Godzilla': Another Remake to Not Get Excited About

I wish I could say I'm surprised at the news that director Gareth Edwards has been tapped to direct a remake of Godzilla (the original Toho creation, not the Roland Emmerich American abomination), but I'm not. This is Hollywood, after all; if you can't find the shortest straight line between two dots, you're fired.

Edwards made a movie called Monsters. Legendary Pictures wants to remake the king of all monsters. The shortest line between the two is Edwards. Duh.

That's the cynic in me talking, of course. If it were any other studio, I'd let the cynic win out right off the bat, but this is Legendary Pictures we're talking about. It's not some mass-production studio that cranks movies out like a sausage factory. It's the defiant outfit that paired up Christopher Nolan with Batman, Spike Jonze with Where the Wild Things Are and Zack Snyder with Watchmen. While not all of the studio gambles pay off, its track record for matching bold, uniquely stylized directors with iconic cinematic material is simply unmatched in Hollywood these days.

But is giving Godzilla to Gareth Edwards really thinking all that outside the box?

That's not a slight against Edwards. I think he's a tremendous talent and I've been a huge and vocal supporter of Monsters since I was fortunate enough to attend the world premiere of it. Even with only one film under his belt, he's earned enough credit in my book to be a director I'll be keeping an excited eye out for for years to come.

But that's the problem I have -- that Edwards has made only one film. Sure, it's a mighty impressive film, the production of which should inspire anyone who has ever wanted to make movies their own way, but he's still a very green director. My concern isn't that he's incapable of going from a $100,000 budget to a $100 million budget (I'm just guessing here, as the Godzilla budget hasn't been disclosed); it's that in the scheme of things, Edwards is actually a very safe bet.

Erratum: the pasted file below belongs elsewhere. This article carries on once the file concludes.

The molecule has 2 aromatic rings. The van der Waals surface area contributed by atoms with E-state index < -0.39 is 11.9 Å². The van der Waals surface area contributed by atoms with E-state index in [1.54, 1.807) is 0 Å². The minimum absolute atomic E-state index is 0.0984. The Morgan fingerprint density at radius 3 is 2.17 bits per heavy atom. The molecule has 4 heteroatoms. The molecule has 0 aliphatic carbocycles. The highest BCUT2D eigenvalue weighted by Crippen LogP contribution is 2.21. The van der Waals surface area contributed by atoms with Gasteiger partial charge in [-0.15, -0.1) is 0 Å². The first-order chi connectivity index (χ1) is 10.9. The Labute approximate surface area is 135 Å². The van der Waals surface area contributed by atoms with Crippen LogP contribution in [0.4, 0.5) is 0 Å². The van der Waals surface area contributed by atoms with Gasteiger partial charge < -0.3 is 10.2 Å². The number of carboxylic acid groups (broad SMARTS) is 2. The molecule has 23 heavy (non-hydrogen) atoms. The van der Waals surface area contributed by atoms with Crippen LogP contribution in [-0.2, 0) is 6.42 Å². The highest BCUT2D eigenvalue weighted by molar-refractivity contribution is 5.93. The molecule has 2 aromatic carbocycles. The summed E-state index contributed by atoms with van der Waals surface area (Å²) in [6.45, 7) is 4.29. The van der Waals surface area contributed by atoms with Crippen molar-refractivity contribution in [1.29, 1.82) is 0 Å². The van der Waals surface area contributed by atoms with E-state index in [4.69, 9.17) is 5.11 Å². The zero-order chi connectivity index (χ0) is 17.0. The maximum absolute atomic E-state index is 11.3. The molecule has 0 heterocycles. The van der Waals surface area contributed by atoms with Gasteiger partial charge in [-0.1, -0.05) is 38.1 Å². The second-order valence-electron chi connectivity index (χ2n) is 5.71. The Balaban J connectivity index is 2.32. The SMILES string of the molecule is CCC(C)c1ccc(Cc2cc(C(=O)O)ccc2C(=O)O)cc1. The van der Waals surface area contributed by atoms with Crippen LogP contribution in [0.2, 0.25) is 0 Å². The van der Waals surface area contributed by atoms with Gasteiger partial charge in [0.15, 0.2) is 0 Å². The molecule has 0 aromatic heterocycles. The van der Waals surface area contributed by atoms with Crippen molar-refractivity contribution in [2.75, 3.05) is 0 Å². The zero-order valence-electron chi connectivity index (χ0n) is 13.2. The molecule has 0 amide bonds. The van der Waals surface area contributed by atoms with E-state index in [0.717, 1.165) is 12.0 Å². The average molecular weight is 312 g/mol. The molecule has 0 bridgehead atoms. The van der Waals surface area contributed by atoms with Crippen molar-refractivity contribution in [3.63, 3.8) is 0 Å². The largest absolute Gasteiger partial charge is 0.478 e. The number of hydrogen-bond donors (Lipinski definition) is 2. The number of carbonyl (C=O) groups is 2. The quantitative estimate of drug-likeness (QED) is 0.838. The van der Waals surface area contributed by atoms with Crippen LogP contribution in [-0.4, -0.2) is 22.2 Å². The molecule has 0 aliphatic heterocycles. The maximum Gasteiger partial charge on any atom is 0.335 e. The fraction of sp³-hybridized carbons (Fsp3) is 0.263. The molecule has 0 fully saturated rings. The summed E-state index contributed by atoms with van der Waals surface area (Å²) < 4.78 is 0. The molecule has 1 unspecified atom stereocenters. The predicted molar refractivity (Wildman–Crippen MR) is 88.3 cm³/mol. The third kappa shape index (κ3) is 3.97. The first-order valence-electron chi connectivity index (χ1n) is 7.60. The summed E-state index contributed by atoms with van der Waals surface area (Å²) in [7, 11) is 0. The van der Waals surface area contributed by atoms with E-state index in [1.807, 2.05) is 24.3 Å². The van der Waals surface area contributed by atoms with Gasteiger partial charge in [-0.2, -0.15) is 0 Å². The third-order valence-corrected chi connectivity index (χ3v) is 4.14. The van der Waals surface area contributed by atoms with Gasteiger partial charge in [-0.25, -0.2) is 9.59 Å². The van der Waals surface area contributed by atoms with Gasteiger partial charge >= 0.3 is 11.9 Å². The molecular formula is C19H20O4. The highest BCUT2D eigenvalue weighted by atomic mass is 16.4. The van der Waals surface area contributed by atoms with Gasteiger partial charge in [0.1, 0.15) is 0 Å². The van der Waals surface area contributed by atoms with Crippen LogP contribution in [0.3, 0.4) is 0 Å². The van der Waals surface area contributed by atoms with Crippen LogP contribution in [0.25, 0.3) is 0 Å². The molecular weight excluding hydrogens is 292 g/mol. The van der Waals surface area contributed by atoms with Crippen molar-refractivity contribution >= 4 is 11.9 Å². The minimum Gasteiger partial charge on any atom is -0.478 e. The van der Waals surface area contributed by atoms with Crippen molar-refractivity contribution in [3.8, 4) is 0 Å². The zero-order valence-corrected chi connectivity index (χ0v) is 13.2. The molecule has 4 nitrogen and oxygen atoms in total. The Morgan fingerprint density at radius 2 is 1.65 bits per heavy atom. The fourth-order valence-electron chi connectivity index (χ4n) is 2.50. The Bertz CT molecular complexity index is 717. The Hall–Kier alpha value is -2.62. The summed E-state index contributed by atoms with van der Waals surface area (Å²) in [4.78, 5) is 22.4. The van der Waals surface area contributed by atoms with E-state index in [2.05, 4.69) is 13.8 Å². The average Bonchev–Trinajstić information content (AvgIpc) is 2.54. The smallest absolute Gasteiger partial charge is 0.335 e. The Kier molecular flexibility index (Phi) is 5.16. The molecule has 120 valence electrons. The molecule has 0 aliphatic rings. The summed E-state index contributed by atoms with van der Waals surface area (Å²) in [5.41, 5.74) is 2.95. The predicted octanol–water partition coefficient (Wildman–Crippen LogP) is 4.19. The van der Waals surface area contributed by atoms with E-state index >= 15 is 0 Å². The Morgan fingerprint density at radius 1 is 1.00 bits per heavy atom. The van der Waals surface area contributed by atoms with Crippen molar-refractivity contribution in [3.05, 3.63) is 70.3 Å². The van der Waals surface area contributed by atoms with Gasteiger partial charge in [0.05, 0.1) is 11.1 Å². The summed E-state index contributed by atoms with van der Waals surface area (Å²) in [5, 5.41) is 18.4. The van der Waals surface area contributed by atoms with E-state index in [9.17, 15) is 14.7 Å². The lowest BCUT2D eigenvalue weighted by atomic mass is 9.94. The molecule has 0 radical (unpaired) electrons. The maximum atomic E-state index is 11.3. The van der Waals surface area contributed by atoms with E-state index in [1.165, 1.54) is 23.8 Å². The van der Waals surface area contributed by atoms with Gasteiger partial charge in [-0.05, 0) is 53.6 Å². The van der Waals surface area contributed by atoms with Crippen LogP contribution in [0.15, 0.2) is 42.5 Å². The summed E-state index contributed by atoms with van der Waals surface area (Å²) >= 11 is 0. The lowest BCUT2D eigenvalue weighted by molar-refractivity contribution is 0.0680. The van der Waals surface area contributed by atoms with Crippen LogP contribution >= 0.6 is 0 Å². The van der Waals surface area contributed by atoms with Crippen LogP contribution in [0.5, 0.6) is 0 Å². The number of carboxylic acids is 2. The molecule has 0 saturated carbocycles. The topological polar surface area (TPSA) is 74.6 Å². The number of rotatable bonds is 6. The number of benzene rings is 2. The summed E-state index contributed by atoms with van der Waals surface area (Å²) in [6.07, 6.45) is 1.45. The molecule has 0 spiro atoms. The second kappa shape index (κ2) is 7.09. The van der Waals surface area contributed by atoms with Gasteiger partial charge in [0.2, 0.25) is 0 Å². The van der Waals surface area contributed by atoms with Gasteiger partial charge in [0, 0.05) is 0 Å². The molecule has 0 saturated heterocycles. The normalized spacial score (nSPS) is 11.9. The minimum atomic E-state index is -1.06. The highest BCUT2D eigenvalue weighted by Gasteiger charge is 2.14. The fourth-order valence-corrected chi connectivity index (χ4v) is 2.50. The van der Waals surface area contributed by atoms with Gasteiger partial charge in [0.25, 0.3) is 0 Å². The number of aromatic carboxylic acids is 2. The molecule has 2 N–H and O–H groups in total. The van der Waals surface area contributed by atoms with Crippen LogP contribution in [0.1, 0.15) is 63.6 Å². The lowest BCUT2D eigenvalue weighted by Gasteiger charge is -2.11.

It isn't because he just made a giant monster movie so another one will be easy, either. It's because a Godzilla remake isn't all that exciting to begin with. He's a giant lizard that destroys cities. As long your Godzilla movie has a giant lizard destroying a city, 95 percent of your job is done already. That being the case, you need to make damn sure that the destruction is so awe-inspiring, so larger than life that you can't help but stare at it all slack-jawed. Naturally, the movie needs to be a special effects extravaganza, and once you're telling that kind of a story, who is doing the heavy lifting? The director? Or the special effects department?

Godzilla 1998Don't get me wrong, I'm excited to see what Edwards will do. I just don't want to be so quick to say a Godzilla remake is going to be OMGAMAZING simply because it's directed by a guy who made a low-budget monster movie. I can all too easily envision this being a case of a studio picking a unique directorial talent to make a not-so-unique movie. I doubt that at this stage in his career, Edwards has the confidence to throw any weight around against studio decisions. And what happened the last time Legendary Pictures hired a unique directorial talent to make a by-the-numbers movie? We got Jonah Hex, that's what happened.

The Crank duo was brought in to make a grungy "superhero" flick about a merciless gunslinger. But their approach to the material was just too out-there for its star, so Legendary gave in, the two left the project and a no-frills replacement was brought in. The result was a no-frills movie that's dull as dishwater.

I fear that's exactly what's going to happen here, only Edwards won't even need to leave the project for it to happen -- he already is the easily controlled director for hire.

I hope that doesn't end up being the case, of course. The glimmer of hope I have comes from knowing that all deals are a two-way street. Edwards no doubt had gobs of projects thrown at him after Hollywood found out about him, so for him to choose Godzilla above all tells me that he feels he has something to bring to the project. But only time will tell how much of that the studio actually lets him bring.


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